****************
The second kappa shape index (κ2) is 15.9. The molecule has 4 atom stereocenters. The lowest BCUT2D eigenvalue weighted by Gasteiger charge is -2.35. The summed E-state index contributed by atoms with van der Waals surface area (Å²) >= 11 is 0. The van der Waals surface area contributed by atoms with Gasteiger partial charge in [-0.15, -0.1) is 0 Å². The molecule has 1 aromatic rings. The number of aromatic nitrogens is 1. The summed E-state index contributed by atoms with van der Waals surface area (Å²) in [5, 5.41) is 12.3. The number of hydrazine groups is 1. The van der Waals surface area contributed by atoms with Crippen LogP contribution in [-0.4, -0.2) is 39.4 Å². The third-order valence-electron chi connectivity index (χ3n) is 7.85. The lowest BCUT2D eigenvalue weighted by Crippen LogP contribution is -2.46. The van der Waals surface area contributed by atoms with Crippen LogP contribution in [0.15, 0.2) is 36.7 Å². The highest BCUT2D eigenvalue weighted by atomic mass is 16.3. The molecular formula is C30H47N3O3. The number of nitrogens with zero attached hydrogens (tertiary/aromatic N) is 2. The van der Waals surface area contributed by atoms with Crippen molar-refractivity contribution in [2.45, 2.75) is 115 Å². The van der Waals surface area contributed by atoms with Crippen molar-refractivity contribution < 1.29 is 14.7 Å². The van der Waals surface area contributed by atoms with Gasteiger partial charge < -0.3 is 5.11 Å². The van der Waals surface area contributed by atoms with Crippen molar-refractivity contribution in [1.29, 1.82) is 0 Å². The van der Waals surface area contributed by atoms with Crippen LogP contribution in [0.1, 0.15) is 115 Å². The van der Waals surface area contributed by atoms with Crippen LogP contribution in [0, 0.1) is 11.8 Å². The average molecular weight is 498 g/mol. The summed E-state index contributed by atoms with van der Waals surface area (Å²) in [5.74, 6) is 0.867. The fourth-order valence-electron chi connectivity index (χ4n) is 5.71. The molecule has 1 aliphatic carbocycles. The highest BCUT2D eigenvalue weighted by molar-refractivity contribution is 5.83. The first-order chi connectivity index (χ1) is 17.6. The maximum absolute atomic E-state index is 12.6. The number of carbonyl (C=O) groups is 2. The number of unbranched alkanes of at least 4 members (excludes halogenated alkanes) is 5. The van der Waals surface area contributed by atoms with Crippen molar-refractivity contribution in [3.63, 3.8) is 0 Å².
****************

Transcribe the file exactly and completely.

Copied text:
The second kappa shape index (κ2) is 15.9. The molecule has 4 atom stereocenters. The lowest BCUT2D eigenvalue weighted by Gasteiger charge is -2.35. The summed E-state index contributed by atoms with van der Waals surface area (Å²) >= 11 is 0. The van der Waals surface area contributed by atoms with Gasteiger partial charge in [-0.15, -0.1) is 0 Å². The molecule has 1 aromatic rings. The number of aromatic nitrogens is 1. The summed E-state index contributed by atoms with van der Waals surface area (Å²) in [5, 5.41) is 12.3. The number of hydrazine groups is 1. The van der Waals surface area contributed by atoms with Crippen LogP contribution in [-0.4, -0.2) is 39.4 Å². The third-order valence-electron chi connectivity index (χ3n) is 7.85. The lowest BCUT2D eigenvalue weighted by Crippen LogP contribution is -2.46. The van der Waals surface area contributed by atoms with Crippen LogP contribution in [0.15, 0.2) is 36.7 Å². The highest BCUT2D eigenvalue weighted by atomic mass is 16.3. The molecular formula is C30H47N3O3. The number of nitrogens with zero attached hydrogens (tertiary/aromatic N) is 2. The van der Waals surface area contributed by atoms with Crippen molar-refractivity contribution in [2.45, 2.75) is 115 Å². The van der Waals surface area contributed by atoms with Crippen molar-refractivity contribution < 1.29 is 14.7 Å². The van der Waals surface area contributed by atoms with Gasteiger partial charge < -0.3 is 5.11 Å². The van der Waals surface area contributed by atoms with Crippen molar-refractivity contribution in [1.29, 1.82) is 0 Å². The van der Waals surface area contributed by atoms with Crippen LogP contribution in [0.1, 0.15) is 115 Å². The van der Waals surface area contributed by atoms with Crippen LogP contribution in [0, 0.1) is 11.8 Å². The average molecular weight is 498 g/mol. The summed E-state index contributed by atoms with van der Waals surface area (Å²) in [5.74, 6) is 0.867. The fourth-order valence-electron chi connectivity index (χ4n) is 5.71. The molecule has 1 aliphatic carbocycles. The highest BCUT2D eigenvalue weighted by molar-refractivity contribution is 5.83. The first-order chi connectivity index (χ1) is 17.6. The maximum absolute atomic E-state index is 12.6. The number of carbonyl (C=O) groups is 2. The number of unbranched alkanes of at least 4 members (excludes halogenated alkanes) is 5. The van der Waals surface area contributed by atoms with Crippen molar-refractivity contribution in [3.63, 3.8) is 0 Å².